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COVID-19, older adults, pain management nurses, psychosocial consequences, qualitative study



  1. Booker, Staja Q. PhD, RN
  2. Sowicz, Timothy Joseph PhD, RN
  3. Knisely, Mitchell R. PhD, RN, ACNS-BC, PMGT-BC
  4. Saravanan, Anitha PhD, RN, ANP-BC
  5. Bai, Jinbing PhD, RN, FAAN
  6. St. Marie, Barbara PhD, AGPCNP, FAANP, FAAN


Purpose: In this qualitative descriptive study, we sought to understand the professional experiences and perceptions of pain management nurses who cared for older adults in the United States during the height of the COVID-19 pandemic.


Methods: Data were collected between July 2020 and July 2021 through individual, semistructured interviews with a nonprobability sample of 18 pain management nurses. An inductive content analysis approach, in which categories were derived from a coding process based on a close reading of data extracts from the interview transcripts, was used to reveal the major theme related to the study aim.


Results: Notwithstanding the variable consequences of COVID-19 on patients' health, a single overarching theme was pronounced: "Pain management for older adults remained unchanged during the pandemic despite unpredictable survival, restrictions on human interactions, and communication challenges." This theme was supported by four categories that emerged from the data: unpredictable survival, restriction-induced isolation, perceived continuity and equality of pain management, and communication challenges.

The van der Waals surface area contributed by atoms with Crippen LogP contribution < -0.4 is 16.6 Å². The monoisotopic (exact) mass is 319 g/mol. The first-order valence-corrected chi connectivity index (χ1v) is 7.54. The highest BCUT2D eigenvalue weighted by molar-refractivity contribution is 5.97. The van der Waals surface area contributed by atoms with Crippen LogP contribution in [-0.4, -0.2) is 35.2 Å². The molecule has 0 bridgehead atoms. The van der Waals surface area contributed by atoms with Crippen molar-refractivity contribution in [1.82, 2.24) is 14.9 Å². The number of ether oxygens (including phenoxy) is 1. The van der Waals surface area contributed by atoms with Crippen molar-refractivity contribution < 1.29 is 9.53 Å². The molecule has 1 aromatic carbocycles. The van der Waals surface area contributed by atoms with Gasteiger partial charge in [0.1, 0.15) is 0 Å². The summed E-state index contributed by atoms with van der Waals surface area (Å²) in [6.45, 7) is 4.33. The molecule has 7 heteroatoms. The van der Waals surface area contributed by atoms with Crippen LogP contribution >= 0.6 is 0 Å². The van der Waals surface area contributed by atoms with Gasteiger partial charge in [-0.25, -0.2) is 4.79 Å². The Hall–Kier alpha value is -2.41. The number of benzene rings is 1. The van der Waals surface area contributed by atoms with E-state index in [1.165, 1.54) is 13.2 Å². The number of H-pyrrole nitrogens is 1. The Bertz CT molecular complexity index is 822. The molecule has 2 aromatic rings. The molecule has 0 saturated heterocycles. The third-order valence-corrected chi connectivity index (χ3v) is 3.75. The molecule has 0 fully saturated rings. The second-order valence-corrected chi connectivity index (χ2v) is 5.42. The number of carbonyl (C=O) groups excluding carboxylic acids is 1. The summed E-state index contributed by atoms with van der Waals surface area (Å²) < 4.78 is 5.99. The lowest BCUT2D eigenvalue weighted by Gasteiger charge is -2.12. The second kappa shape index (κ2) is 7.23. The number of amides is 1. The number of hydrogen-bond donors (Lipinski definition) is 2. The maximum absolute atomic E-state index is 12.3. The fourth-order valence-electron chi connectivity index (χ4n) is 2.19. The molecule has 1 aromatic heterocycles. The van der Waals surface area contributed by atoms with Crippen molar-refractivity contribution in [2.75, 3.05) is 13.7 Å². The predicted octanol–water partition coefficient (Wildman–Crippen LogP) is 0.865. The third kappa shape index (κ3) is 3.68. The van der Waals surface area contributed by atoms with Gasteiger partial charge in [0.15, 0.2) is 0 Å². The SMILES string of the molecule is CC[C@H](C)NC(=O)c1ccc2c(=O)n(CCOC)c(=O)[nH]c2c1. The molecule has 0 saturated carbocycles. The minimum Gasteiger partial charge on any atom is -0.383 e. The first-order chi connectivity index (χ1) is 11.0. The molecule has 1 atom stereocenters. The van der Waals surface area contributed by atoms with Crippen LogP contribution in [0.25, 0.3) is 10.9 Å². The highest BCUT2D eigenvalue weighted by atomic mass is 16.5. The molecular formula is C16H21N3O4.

Conclusions: During the COVID-19 pandemic, pain management nurses stepped in and joined interdisciplinary teams providing general and specialized pain care to ensure that older adults, whether inpatient or outpatient, continued to receive quality care. These study findings highlight the many challenges pain management nurses faced during this unprecedented public health crisis, as well as opportunities to improve the health system and enhance nursing practice to meet the needs of older patients.